The eras from the Babylonian Empire to present-day Iraq will be depicted with the Cuyamaca College staging Wednesday, April 30, of “A Journey to the Sun,” a costume and music showcase and labor of love for Arabic instructor Aklas Sheai.
More than 40 of Sheai’s students will take the stage from 1-3 p.m. in the Performing Arts Theater, adorned in dozens of her hand-sewn costumes and others that the students provided. The event is free and open to the public. Recorded music and a mostly English script will accompany the performers during the production’s five scenes, taking the audience on a journey starting in 6000 B.C. Babylon and ending with the arrival of Iraqi immigrants in the United States.
“The journey is from the oppression of the past to freedom, thereby showing the journey and the struggle of immigrants for freedom and a better life,” said Raad Jerjis, an associate professor and counselor, and co-coordinator of the production.
A shortened version of the performance was staged last year at a multicultural event in East San Diego heralding World Refugee Day.
Most of the students taking part in Cuyamaca’s performance are Iraqi-Chaldean refugees, immigrants or the children of the Chaldean population. With about 25,000 Iraqis living in San Diego County – a majority of them in East County - the region is the second highest area of residence for Iraqi refugees in the country.
Jerjis said these statistics point to the need for events such as the upcoming production to help others better understand the Chaldean culture and increase awareness of past and current challenges of the refugees and immigrants who left Iraq and now call East County home.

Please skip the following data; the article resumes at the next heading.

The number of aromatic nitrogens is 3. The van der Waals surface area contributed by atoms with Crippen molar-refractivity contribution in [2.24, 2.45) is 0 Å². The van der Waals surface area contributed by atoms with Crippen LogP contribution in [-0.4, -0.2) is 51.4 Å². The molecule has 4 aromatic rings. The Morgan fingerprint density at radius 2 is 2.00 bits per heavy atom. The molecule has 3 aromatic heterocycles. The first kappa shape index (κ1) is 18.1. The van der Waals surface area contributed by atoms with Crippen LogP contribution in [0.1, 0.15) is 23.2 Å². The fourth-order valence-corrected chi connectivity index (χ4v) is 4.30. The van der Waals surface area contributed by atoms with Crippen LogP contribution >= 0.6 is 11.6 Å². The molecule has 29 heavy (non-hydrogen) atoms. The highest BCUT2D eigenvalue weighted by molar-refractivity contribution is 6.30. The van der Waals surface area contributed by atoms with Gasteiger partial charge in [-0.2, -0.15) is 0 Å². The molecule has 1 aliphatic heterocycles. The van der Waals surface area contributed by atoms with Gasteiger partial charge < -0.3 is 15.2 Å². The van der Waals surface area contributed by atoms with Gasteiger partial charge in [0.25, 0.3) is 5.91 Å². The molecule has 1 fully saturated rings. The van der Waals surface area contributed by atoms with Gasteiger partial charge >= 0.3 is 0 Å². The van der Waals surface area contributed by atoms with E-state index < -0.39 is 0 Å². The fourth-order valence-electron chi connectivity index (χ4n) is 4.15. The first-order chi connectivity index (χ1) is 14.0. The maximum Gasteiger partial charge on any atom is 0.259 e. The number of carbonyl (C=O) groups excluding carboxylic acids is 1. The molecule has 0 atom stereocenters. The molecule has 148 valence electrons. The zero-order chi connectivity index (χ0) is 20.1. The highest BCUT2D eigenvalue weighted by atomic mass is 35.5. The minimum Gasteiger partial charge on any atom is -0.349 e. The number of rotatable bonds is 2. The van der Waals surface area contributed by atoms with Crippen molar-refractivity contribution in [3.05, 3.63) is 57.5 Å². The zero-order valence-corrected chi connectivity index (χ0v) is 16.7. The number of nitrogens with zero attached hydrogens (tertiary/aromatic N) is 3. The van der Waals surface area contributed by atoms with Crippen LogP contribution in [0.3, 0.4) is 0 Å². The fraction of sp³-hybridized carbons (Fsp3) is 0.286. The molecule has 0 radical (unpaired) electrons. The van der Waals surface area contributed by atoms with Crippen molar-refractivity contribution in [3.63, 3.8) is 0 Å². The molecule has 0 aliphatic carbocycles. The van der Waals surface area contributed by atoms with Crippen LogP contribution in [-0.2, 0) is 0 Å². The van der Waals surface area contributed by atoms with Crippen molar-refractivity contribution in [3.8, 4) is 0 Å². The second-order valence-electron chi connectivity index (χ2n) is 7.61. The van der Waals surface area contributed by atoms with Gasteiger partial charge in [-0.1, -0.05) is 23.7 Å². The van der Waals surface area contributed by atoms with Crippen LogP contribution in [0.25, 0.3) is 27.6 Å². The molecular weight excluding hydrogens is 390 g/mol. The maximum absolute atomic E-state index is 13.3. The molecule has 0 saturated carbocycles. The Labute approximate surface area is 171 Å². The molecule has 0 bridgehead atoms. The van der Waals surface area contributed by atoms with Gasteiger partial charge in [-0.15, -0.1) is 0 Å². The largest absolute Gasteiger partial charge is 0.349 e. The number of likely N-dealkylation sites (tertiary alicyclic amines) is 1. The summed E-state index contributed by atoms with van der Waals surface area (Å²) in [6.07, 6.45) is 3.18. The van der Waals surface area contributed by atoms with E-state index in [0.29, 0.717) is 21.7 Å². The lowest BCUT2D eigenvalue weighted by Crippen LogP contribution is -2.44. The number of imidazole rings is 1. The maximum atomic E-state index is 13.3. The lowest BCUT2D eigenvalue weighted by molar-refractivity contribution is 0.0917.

“I would hope that people will gain a greater empathy for the many immigrants who struggle to search for a better life and to promote the perspective of immigrants in general,” said Jerjis, an Iraqi-born Chaldean who came to San Diego in 1982. Starting at Grossmont College, he transferred to San Diego State University and was hired as a Cuyamaca counselor in 2001.
Sheai, who made nearly 40 of the elaborately embroidered costumes over the past two months, said the attire is as historically correct as she could make them.
The audience can also expect Maqam songs and Dabke steps – the music and dancing of Iraq, Sheai said, adding that authenticity is important, since many of her students will be bringing family members to the performance. What began as an end-of-the-semester depiction of Iraqi life – a traditional marketplace, for example – grew into a mini-production that proved so popular that other faculty members began attending, Sheai said. Encouraged, she decided to expand the presentation into a full production, made possible with the help of Cuyamaca College’s Student Affairs Office, Associated Student Government, World Languages Department; and its Diversity, Equity, and Inclusion Committee.